invoked, is one which is agreed to by the
taxing authority in contracts, such as the one
contained in government bonds or debentures,
lawfully entered into under enabling laws in
which the government, acting in its private
capacity, sheds its cloak of authority and
waives its governmental immunity.35 This
exemption must not be confused with the tax
exemption granted under a franchise, which is
not a contract within the context of non-
impairment clause of the Constitution. 36

In general, tax exemptions granted by


contract are not assignable. However,
Congress may authorize a transfer of the tax
exemption either by the original act or by a
subsequent statute. A contractual tax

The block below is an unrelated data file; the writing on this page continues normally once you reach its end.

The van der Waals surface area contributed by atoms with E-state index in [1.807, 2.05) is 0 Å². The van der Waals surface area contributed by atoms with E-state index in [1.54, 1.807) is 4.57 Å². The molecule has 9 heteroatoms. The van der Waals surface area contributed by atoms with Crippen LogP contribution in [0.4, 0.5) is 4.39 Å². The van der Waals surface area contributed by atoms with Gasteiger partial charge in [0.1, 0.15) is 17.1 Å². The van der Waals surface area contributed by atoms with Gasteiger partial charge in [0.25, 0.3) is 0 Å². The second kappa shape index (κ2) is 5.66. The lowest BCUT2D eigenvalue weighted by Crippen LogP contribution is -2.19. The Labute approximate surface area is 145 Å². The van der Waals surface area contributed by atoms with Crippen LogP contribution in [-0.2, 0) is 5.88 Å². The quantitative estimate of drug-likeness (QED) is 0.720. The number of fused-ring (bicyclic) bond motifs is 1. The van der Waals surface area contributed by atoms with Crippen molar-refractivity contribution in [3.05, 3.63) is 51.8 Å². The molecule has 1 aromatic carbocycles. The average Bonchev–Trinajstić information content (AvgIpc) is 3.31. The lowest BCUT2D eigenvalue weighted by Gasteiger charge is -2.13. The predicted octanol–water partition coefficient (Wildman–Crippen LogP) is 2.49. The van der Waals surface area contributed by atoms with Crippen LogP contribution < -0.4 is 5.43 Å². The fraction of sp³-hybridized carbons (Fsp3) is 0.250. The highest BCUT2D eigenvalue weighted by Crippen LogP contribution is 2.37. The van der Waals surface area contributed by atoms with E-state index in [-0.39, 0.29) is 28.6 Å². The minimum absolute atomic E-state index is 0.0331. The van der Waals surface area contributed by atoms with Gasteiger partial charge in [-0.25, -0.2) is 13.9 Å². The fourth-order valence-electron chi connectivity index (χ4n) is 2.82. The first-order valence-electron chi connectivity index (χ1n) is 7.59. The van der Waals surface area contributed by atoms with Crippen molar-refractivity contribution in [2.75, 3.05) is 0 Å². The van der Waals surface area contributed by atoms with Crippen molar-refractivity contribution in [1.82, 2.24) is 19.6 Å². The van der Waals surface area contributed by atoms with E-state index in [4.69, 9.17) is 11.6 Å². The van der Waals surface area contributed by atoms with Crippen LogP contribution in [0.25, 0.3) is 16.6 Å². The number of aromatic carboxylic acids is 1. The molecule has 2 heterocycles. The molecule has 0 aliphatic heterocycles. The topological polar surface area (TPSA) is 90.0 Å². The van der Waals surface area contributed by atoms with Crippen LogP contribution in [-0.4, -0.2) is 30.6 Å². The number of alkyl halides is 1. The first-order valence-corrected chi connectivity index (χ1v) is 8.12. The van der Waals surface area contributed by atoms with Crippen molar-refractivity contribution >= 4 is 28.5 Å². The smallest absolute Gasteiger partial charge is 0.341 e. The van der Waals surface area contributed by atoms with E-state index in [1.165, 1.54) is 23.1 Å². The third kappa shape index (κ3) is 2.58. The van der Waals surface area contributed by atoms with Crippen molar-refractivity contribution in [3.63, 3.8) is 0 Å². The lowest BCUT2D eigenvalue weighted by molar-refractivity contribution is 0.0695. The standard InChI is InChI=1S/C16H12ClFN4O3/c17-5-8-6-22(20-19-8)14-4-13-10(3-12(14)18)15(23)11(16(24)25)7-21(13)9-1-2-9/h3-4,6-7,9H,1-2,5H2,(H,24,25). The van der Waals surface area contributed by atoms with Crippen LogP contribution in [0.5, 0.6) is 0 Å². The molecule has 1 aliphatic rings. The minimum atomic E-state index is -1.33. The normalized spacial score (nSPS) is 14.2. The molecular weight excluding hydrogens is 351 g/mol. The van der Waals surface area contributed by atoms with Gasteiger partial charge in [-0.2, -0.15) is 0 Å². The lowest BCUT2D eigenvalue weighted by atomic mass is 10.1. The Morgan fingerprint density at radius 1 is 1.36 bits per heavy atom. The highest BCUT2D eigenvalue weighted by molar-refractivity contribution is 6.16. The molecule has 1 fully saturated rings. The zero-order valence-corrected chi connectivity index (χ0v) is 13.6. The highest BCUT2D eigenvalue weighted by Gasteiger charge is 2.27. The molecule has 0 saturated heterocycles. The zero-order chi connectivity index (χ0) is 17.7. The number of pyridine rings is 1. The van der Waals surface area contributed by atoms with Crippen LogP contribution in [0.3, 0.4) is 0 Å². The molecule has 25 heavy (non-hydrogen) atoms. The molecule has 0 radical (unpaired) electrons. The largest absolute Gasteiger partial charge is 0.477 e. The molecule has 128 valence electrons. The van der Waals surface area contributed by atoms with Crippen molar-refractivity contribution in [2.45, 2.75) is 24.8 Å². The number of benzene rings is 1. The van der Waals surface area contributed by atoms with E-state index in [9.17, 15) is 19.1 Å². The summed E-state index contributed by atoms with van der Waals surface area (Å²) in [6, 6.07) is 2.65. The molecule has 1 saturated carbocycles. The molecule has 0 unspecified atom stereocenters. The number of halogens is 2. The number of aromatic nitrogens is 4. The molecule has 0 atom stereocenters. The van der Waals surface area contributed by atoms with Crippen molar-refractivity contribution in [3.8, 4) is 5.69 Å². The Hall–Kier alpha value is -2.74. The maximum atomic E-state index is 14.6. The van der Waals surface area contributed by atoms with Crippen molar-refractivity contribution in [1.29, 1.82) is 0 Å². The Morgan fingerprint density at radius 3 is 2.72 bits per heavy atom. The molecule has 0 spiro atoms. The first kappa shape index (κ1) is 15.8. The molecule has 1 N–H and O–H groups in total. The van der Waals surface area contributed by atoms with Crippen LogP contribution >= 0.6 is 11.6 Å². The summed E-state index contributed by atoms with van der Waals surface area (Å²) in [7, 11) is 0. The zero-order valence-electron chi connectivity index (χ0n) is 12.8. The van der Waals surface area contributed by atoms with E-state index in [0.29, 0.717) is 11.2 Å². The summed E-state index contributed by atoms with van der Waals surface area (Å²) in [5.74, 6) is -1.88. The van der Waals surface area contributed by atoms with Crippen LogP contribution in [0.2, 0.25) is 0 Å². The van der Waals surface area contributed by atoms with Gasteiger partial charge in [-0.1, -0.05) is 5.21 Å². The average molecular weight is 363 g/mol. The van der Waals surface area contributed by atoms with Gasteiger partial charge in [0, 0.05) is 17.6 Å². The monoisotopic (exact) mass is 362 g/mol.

exemption may also be transferred where the
original grant includes the successors and
assigns of the grantee.37

Statutory exemptions are generally


granted on the basis of contract and on
grounds of public policy.

35
PAGCOR v. BIR, John Doe & Jane Doe, GR
172087, March 15, 2011
36
Cagayan Electronic Co. v. CIR, 138 SCA 629
37
PAL v. Commissioner of Customs, BTA No.184,
Sept. 10, 1954
29. What is the rationale for the grant
of tax exemption?

The rationale for the grant of tax


exemption is some kind of public benefit or
interest which the law-making body considers
sufficient to offset the monetary loss entailed
in the grant of tax exemptions.

30. What are the grounds for tax


exemption?

(1) The power of the Legislature to


exempt taxpayers from taxation, although of
wide scope, is not unlimited. Exemptions from
taxation, when properly made, must be
determined in the legislative discretion, which
must not, however, be arbitrary; there must
underlie in its exercise some principles of
public policy that can support a presumption
that the public interest will be subserved by
the exemption allowed.38

38
Art. 17(4), Art. VIII, 1987 Phil. Constitution; CIR